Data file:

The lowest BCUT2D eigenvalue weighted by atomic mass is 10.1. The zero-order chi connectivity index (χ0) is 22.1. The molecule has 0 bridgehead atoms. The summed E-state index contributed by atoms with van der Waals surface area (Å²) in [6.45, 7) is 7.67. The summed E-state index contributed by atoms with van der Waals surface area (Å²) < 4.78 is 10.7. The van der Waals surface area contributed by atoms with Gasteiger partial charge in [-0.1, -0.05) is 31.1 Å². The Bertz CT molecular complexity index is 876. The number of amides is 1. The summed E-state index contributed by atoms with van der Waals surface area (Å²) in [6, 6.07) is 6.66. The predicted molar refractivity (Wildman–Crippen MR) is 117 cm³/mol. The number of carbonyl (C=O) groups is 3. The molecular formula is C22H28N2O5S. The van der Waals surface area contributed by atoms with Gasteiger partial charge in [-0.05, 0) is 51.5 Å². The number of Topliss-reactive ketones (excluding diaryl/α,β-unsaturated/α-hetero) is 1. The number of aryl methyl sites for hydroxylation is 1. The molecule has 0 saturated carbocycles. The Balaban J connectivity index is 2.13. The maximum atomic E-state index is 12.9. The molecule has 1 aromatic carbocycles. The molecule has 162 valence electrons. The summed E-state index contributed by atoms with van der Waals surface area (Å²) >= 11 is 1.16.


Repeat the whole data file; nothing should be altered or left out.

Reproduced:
The lowest BCUT2D eigenvalue weighted by atomic mass is 10.1. The zero-order chi connectivity index (χ0) is 22.1. The molecule has 0 bridgehead atoms. The summed E-state index contributed by atoms with van der Waals surface area (Å²) in [6.45, 7) is 7.67. The summed E-state index contributed by atoms with van der Waals surface area (Å²) < 4.78 is 10.7. The van der Waals surface area contributed by atoms with Gasteiger partial charge in [-0.1, -0.05) is 31.1 Å². The Bertz CT molecular complexity index is 876. The number of amides is 1. The summed E-state index contributed by atoms with van der Waals surface area (Å²) in [6, 6.07) is 6.66. The predicted molar refractivity (Wildman–Crippen MR) is 117 cm³/mol. The number of carbonyl (C=O) groups is 3. The molecular formula is C22H28N2O5S. The van der Waals surface area contributed by atoms with Gasteiger partial charge in [-0.05, 0) is 51.5 Å². The number of Topliss-reactive ketones (excluding diaryl/α,β-unsaturated/α-hetero) is 1. The number of aryl methyl sites for hydroxylation is 1. The molecule has 0 saturated carbocycles. The Balaban J connectivity index is 2.13. The maximum atomic E-state index is 12.9. The molecule has 1 aromatic carbocycles. The molecule has 162 valence electrons. The summed E-state index contributed by atoms with van der Waals surface area (Å²) >= 11 is 1.16.